The Power of Team

We live in rural Hawke’s Bay, just outside Napier, not far from both Rissington and Eskdale, 2 of the areas hit hardest. I write this on Day 21 post Cyclone Gabrielle. Our community is still cut off and without power as access to us is tricky due to undulating terrain and infrastructure damage. 

Cyclone Gabrielle hit us fast and hard on the night of Monday 13th February. Once we were able to go outside and assess the damage at daylight. I would describe what we saw as ‘biblical’ in proportion and I have heard the term ‘Armageddon’ used frequently since within our community. 

 Some properties were under water and there was 2m of mud on a long stretch of road outside our house. Big pieces of the road had gone as culverts were full of silt and debris. We had no cell reception, internet or power and had no way of knowing what was happening in the outside world, other than via a satellite phone that we could send text messages out on. What followed in days to come was quite incredible. 

Those who could get out of their property checked in on neighbours. The most senior member of our community (age 88) drove as far as he could once the rain settled to invited neighbours to a community meeting at his home that afternoon. 70% of our cut-off community were represented at that meeting. Many had never met each other prior to this. 

The meeting was chaired by our neighbour who is in the NZ Police. We made a list of all present, as well as others that were accounted for. This was reported to Civil Defence immediately. 

The initial meeting was used to introduce people, identify skills and experience in the community, and to identify key roles moving forwards. This was kept at a high level to start with. The diversity of skills were astounding, and this diversity has proven to be extremely helpful in this unprecedented situation. 

We discovered that we have people that operate diggers and heavy machinery, those that fix things, animal experts, mechanics, administrators, people who can coach, fencers, teachers, builders, farmers, someone with civil defence experience and the list goes on. We even discovered that we have a yoga instructor and a massage therapist!  

The initial meeting brought this little community together and has continued to go from strength to strength. We voted a co-ordinating leader in who has good local knowledge and experience in leadership roles. There are a few simple unwritten rules;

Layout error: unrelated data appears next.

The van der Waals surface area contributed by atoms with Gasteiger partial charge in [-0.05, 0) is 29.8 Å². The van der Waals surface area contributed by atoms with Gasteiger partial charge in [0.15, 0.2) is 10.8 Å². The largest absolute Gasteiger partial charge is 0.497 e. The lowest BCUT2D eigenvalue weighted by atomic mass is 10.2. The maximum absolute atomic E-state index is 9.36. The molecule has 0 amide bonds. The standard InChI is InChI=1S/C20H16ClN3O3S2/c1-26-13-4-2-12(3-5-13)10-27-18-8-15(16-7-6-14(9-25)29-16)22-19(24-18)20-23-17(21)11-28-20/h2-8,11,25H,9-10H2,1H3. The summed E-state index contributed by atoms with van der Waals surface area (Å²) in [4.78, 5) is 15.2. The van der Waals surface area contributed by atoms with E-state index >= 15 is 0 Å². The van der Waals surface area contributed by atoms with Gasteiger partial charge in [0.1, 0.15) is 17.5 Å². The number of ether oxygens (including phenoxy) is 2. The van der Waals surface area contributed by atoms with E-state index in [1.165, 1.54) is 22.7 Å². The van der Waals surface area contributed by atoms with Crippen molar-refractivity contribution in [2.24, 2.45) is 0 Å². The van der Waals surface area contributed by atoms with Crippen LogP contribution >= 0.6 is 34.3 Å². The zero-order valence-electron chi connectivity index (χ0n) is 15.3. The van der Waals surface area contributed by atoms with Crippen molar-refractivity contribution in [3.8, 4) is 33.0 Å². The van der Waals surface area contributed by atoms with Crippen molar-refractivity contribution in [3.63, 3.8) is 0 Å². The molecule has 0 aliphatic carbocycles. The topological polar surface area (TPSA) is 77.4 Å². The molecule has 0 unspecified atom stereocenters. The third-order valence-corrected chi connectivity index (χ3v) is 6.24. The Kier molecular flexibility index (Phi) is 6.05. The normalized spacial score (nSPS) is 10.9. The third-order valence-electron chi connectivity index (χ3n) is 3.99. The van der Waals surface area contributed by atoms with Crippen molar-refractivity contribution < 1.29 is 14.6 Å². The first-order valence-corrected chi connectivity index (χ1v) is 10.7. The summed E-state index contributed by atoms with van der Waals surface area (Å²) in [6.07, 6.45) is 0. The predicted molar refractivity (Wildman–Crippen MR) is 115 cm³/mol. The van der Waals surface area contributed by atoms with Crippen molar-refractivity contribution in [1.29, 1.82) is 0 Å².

• Egos are thrown out the window. 
  • We have a central voice and co-ordinator (our community leader) who openly admits that they do not have all the answers.  
  • Our input is always invited.  
  • Our leader is skilled at focusing on the desired destination and involving the rest of the team to map out the journey. 
  • Everyone has a voice. 
  • All ideas are encouraged and nothing is a silly idea.  
  • Everyone has a part to play in moving forward towards a desirable outcome. 
  • Every team member is made to feel that they add value.  

The power of this team is quite incredible, and watching our team evolve over the past weeks has been incredibly inspiring. 

It has seemed simple, and the key thing for our team has been that egos and desire to control have been left at the door.  

4 weeks later…

At the time of finalising the newsletter (4 weeks post cyclone), the community is still cut off, some have power returned while others do not, some can work, others cannot. They have this week got a footbridge to get across the river so that supplies can be delivered to the river’s edge or somehow get a car from there to get to town.

They have created their own track to exit out the other end of the road in a four-wheel drive which makes their usual half hour trip to Napier a 3-hour trip (one way). They are finding their own solutions, making use of the skills in their community and supporting each other. They have days where it feels manageable and days when it feels overwhelming. Both are normal and will continue for some time yet. 

Isn’t it amazing what comes out in human nature in times of crisis – we come together, we connect, and we find our new norms. We assign roles, build on strengths and support each other’s areas of vulnerability.  

What, through times of crisis, can we bring into everyday life, that doesn’t need extremes to bring out the camaraderie, understanding and support that these moments evoke.  And let’s not forget that there are still people needing support, feeling forgotten and exhausted close to home right now. While the world continues as normal for many – remember to show empathy to others, we don’t know what their reality looks like. 

If you’d like to see more of Lou’s community you can watch a snip on Seven Sharp here.

Written by Louise Hill

Posted on 23 Mar, 2023

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